I cannot stop staring at the IM box blinking orange with a list of new instant messages from my cousin (you know the one in love with my best friend's sister?). I wasn't at my computer as these messages came through so, he continued to send them until I finally responded. It was something to the effect of 'You are no longer my cousin, I cannot believe you would continue to tell her sister about me, etc etc.' Clearly he is upset because he believes that I have told my best friend a list of things about him and her sister. The funny thing is neither is this is true. You see, this isn't the first argument about her that I have had to endure, it used to be something that my other cousin used to have to go through and now that shes married and gone, I go through it for her. But after the first couple arguments I vowed to drop the subject and never bring it up ever again (I am a woman of my word). I don't deny telling my best friend certain things (I'm talking years ago) about my cousin and her sister but that was out of desire to look after her, after all she is like a sister to me, and if a sister of mine was up to something like she is, I would want my best friend to tell me no matter the repercussions.

I don't understand what to do anymore. I know for a fact that talking to either of them is out of the question because if you talk to one the other will find out and it will be as if you are scheming. Speaking to both at the same time is something I am not willing to attempt. I pray that Allah (SWT) keep me away from this drama.

I have tried to speak to my cousin about the issue in a logical, understanding manner but instead of looking at me now, he goes on to bring up the mistakes that I have made in the past. He never fails to bring up the brothers that I have spoken to in the past, the lies that I have told and the list continues. No one is perfect ESPECIALLY myself. I have more skeletons in my closet than I know what to with, but Alhamdulilah Allah (SWT) has given me a second chance to turn my life around. I have up until now done a wonderful job hiding my skeletons and keeping them in my closet and those brothers have also changed for the better and have also kept the skeletons in the closet. I sometimes feel, however, that I made a big mistake in trusting my cousin with these secrets. He was like a brother to me and so I went to him in search of advice only now, I feel as if he wants to use that information as blackmail.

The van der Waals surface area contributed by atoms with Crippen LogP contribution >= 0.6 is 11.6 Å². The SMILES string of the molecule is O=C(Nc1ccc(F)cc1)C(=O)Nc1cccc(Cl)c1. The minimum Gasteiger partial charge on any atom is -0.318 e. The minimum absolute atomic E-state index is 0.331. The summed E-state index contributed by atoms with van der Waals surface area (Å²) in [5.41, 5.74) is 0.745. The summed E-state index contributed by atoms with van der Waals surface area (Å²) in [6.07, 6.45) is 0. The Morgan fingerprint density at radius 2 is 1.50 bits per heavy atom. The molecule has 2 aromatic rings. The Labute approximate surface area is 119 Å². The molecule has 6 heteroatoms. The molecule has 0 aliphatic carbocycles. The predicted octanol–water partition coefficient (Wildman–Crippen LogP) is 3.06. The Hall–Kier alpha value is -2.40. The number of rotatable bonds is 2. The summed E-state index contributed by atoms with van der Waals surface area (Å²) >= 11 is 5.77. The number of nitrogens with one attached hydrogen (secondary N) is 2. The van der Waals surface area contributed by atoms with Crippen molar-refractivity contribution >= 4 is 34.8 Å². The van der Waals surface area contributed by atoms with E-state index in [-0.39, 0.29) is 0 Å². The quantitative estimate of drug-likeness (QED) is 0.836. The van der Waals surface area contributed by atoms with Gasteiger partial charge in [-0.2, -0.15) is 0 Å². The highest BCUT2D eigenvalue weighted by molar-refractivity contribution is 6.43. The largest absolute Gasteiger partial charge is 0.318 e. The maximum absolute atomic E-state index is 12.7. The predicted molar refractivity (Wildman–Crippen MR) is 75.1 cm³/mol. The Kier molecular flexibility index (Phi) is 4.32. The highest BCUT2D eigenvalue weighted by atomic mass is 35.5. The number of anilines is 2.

Subhan'Allah, you think you know a person, and then they change.

Saturday, July 19, 2008

Alhamdulilah for being homophobic!

Now, don't go grimacing at your screen and cursing me out in a million different languages. We all have our right to our own beliefs. To me it seems unnatural for people of the same gender to have romantic relations with one another and my belief is that it is a sickness and a sin (there, I said it!). I look at today's society full of sin: sex, music, drugs, killing, homosexuality, lies, deceit, and the list goes on and I can't help but think how close the end of the world is.

I clearly remember the days when when knowing a gay or lesbian person was so scarce, I remember the days when these people did whatever they could to stay in the closet - to hide their shame, I remember the days when being homophobic was okay and accepted by society. Now a days everyone is a homosexual and they are so proud of it. You have the Gay Pride Parade, TV shows like Will and Grace, even shows that have nothing to do about homosexuals have at least one homosexual in the script, its everywhere! I mean, when I was in high school it suddenly became the newest fad to come out of the closet. People that I knew that were in heterosexual relationships all of a sudden decided to flip the switch. I personally always saw it as disgusting, but looking at it from an Islamic point of view, my phobia doesn't only relate to those who engage in such a sin, but also the repercussions that those who sit and watch silently will have to face.

Many Muslims along with non-Muslims wave the banner of Human Rights but so conveniently forget the story of the People of Lut (pbuh). These Muslims often are quick to say things such as "What's the big deal?" "How does legalizing gay marriages cause such a huge effect on you? What does it matter?" And while all of the arguments may sound valid..really, how does the legalization of gay marriage affect a straight Muslim?? Well, I have news for does. Not all of the people of Lut committed sins such as homosexuality, but they were still destroyed. In fact, the wife of Prophet Lut perished with the rest of his people, not because she committed these crimes, but because she didn't see anything wrong with them. Suban'Allah I see the same behavior with the Muslim community today and quite frankly is scary.

I was listening to Mohammed Al-Shareef's lecture series titled "The Perished Nations" and something he said really struck me. He mentioned that the conotation used to describe one who opposes homosexuality is very negative - Homophobic. The word homophobic suggests that this notion that is supposed to be good (ie, opposing homosexuality) is now looked at as something bad. This very same flip-flopping of good and bad it what was seen during the time of Prophet Lut.

As if it isn't bad enough to have a world that has condoned homosexuality to the point that same-sex marriages have been legalized and the media is teaming with homosexuals in an attempt to desensitize society, we now have "Muslim" groups that openly accept such behavior. Groups such as Al-Fatiha are Muslim, queer and darn proud of it (May Allah (SWT) protect us all).